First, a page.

(of the three gods) Those who are in this picture turn away Set from this Gate [of the god Duati. They open its cavern, and stablish the hidden pylons, and their souls remain in the following of Ra].
In the lower register we can see: four gods wearing the white crown of Upper Egypt (“Kings of the South in chief”), four bearded gods (“the Weepers”), four gods wearing the red crown of Lower Egypt, four bearded gods (Reneniu, “those who give names”) four queens wearing the crown of Upper Egypt (“Queens of the South”), four queens wearing the crown of Lower Egypt (“Queens of the North”), four women without crowns, four bearded gods with their heads bowed, and a cat-headed god called Mati.
(of the gods wearing the white crown) Those who are in this picture establish the White Crown on the gods who follow Ra, they themselves remain in the Duat, but their souls go forward and stand at the gate.
(of the “weepers”) Those who are in this picture in this gate weep for Osiris after Ra hath made his appearance from Ament, their souls go forward in his train, but they themselves follow after Osiris.
(of the gods wearing the red crown) Those who are in this picture are those who unite themselves to Ra, and they make his births come to pass in the earth, their souls go forward in his train, but their bodies remain in their places.
(of the Reneniu) Those who are in this picture are they who give the name to Ra, and they magnify the names of all his forms; their souls go forward in his following, but their bodies remain in their place.
(of the women wearing the white crown) Those who are in this picture are they who make Ma’at advance, and who establish it in the shrine of Ra when Ra takes up his position in Nut, their souls pass onwards in his following but their bodies remain in their places.
(of the women wearing the red crown) Those who are in this picture are they who stablish time, and they make to come into being the years for those who keep ward over the condemned ones in the Tuat and over those who have their life in heaven; they follow in the train of this great god.
(of the women without a crown) Those who are in this picture in the gate weep and tear their hair in the presence of this great god in Amentet; they make Set withdraw from this pylon, and they do not enter into the height of heaven.
(of the gods with bowed heads) Those who are in this picture make adoration to Ra and sing praises to him, and in their place in the Duat they sing to those gods who are in the Duat, and who keep guard over the Hidden Door. They remain in their places.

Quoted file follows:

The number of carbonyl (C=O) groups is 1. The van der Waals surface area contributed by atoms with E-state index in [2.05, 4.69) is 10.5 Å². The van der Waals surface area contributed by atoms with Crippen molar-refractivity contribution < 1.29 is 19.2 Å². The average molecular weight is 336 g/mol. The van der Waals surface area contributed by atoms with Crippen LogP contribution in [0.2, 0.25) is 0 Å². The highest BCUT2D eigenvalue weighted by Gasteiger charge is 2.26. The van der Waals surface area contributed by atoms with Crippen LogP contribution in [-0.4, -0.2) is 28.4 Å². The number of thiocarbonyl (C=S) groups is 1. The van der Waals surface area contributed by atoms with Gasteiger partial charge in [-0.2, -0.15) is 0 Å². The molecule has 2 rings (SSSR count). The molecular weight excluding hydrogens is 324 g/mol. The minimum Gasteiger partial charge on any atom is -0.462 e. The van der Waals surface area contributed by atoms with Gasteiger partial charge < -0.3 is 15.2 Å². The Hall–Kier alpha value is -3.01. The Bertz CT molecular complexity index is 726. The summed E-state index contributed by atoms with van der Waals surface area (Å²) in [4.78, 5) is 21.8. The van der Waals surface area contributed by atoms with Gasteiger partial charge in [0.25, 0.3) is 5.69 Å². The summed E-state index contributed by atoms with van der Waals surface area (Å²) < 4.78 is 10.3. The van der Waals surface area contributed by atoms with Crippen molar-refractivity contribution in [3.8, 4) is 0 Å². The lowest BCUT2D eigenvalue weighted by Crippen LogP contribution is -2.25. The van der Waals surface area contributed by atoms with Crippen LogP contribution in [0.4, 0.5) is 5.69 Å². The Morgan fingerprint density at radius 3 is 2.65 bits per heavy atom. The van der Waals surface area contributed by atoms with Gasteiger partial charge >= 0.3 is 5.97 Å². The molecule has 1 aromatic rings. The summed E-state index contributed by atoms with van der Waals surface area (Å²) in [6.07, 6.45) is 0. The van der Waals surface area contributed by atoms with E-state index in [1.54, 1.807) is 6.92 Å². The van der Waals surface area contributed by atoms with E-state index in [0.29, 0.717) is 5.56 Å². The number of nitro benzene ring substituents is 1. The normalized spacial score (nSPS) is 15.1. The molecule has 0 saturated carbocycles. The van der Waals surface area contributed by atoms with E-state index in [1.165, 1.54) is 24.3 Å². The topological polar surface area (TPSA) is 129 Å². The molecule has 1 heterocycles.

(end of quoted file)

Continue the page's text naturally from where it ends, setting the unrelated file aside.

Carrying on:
(of the cat-headed god) The warder of the door of this Circle remains in his place.
The final gate, the gate of Tesert-Baiu, can be seen at the far right of this division. At its entrance stands the bearded and mummiform Pai, at the exit, Akhekhi. Two staves with beareded heads guard the door, one has an image of Khepri above it, the other a sun disc. The gate is also guarded by two huge serpents, Sebi and Reri. There are also two ureaus representing Isis and Nephthys. The text reads….
The great god comes forth to this gate, this great god enters through it, and the gods who are there praise the great god.
(by the two staves) The Sun-god under the form of Khepera with his Disk, in his Boat, supported by Nun and received by Nut. They stand up on their heads, and they come into being on their staves by the gate; the heads stand up by the gate.
(by Sebi) He who is over this door openes to Ra. Sai says unto Sebi “Open your gate to Ra, unfold your portal to Khuti, so that he may come forth from the hidden place, and may take up his position in the body of Nut”. There is wailing among the souls who dwell in Ament after this door has closed.
(by Reri) He who is over this door opens to Ra. Sia says to Reri “Open your gate to Ra, unfold your portal to Khuti, so that he may come forth from the hidden place, and may take up his position in the body of Nut”. There is wailing among the souls who dwell in Ament after this door has closed.
(by Isis and Nepythys) They guard this hidden gate of Ament, and they pass onwards in the following of this god.
Finally, the sun god leaves the neterhworld and emerges in the waters of Nun. Nun holds aloft the boat of the sun god, who is in the form of Khepri. Isis is to the left of the sun, Nepythys to the right. The other gods on the boat are probably Geb, Shu, Heka, Sia and Hu. Above the boat is the body of Osiris curled into a circle with the goddess Nut emerging from its head. She stretches her arms out to receive the sun god. The text reads…
These two arms come forth from the waters, and they bear up the god. The god takes up his place in the Matetet Boat with the gods who are in it. Nut receives Ra.
- Book of Gates; introduction
- Book of Gates; hour one
- Book of Gates; hour two
- Book of Gates; hour three
- Book of Gates; hour four
- Book of Gates; hour five
- Book of Gates; hour six
- Book of Gates; hour seven
- Book of Gates; hour eight
- Book of Gates; hour nine
- Book of Gates; hour ten
- Book of Gates; hour eleven
- Book of Gates; hour twelve
- Hornung, Erik (1999) The Ancient Egyptian Books of the Afterlife
- Wallis Budge, E.A. (1905) The Book of Gates
copyright J Hill 2018